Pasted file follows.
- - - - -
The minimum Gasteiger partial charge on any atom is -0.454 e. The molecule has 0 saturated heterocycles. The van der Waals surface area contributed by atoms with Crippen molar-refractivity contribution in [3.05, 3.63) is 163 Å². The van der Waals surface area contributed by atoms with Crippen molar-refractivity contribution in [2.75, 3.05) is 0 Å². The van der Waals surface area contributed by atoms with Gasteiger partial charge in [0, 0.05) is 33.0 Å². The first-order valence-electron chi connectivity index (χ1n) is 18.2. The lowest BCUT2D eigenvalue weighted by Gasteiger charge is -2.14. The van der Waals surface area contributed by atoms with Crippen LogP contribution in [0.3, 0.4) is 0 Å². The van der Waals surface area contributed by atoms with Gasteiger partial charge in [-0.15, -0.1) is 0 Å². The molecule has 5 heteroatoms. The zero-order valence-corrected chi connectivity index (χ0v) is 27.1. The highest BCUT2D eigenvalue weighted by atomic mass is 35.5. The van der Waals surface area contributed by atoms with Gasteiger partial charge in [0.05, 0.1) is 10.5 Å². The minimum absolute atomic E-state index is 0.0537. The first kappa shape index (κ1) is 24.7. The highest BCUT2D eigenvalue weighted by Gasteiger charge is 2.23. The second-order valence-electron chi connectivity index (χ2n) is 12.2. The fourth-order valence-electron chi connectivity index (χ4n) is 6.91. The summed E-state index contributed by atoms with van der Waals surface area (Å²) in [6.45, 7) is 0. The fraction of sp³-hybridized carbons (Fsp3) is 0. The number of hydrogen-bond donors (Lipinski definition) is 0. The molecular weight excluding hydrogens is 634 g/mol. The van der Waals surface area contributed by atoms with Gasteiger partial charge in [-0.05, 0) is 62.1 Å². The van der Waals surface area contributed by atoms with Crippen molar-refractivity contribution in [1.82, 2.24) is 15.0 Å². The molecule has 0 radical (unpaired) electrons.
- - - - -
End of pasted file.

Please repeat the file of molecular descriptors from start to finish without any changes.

The minimum Gasteiger partial charge on any atom is -0.454 e. The molecule has 0 saturated heterocycles. The van der Waals surface area contributed by atoms with Crippen molar-refractivity contribution in [3.05, 3.63) is 163 Å². The van der Waals surface area contributed by atoms with Crippen molar-refractivity contribution in [2.75, 3.05) is 0 Å². The van der Waals surface area contributed by atoms with Gasteiger partial charge in [0, 0.05) is 33.0 Å². The first-order valence-electron chi connectivity index (χ1n) is 18.2. The lowest BCUT2D eigenvalue weighted by Gasteiger charge is -2.14. The van der Waals surface area contributed by atoms with Crippen LogP contribution in [0.3, 0.4) is 0 Å². The van der Waals surface area contributed by atoms with Gasteiger partial charge in [-0.15, -0.1) is 0 Å². The molecule has 5 heteroatoms. The zero-order valence-corrected chi connectivity index (χ0v) is 27.1. The highest BCUT2D eigenvalue weighted by atomic mass is 35.5. The van der Waals surface area contributed by atoms with Gasteiger partial charge in [0.05, 0.1) is 10.5 Å². The minimum absolute atomic E-state index is 0.0537. The first kappa shape index (κ1) is 24.7. The highest BCUT2D eigenvalue weighted by Gasteiger charge is 2.23. The second-order valence-electron chi connectivity index (χ2n) is 12.2. The fourth-order valence-electron chi connectivity index (χ4n) is 6.91. The summed E-state index contributed by atoms with van der Waals surface area (Å²) in [6.45, 7) is 0. The fraction of sp³-hybridized carbons (Fsp3) is 0. The number of hydrogen-bond donors (Lipinski definition) is 0. The molecular weight excluding hydrogens is 634 g/mol. The van der Waals surface area contributed by atoms with Gasteiger partial charge in [-0.05, 0) is 62.1 Å². The van der Waals surface area contributed by atoms with Crippen molar-refractivity contribution in [1.82, 2.24) is 15.0 Å². The molecule has 0 radical (unpaired) electrons.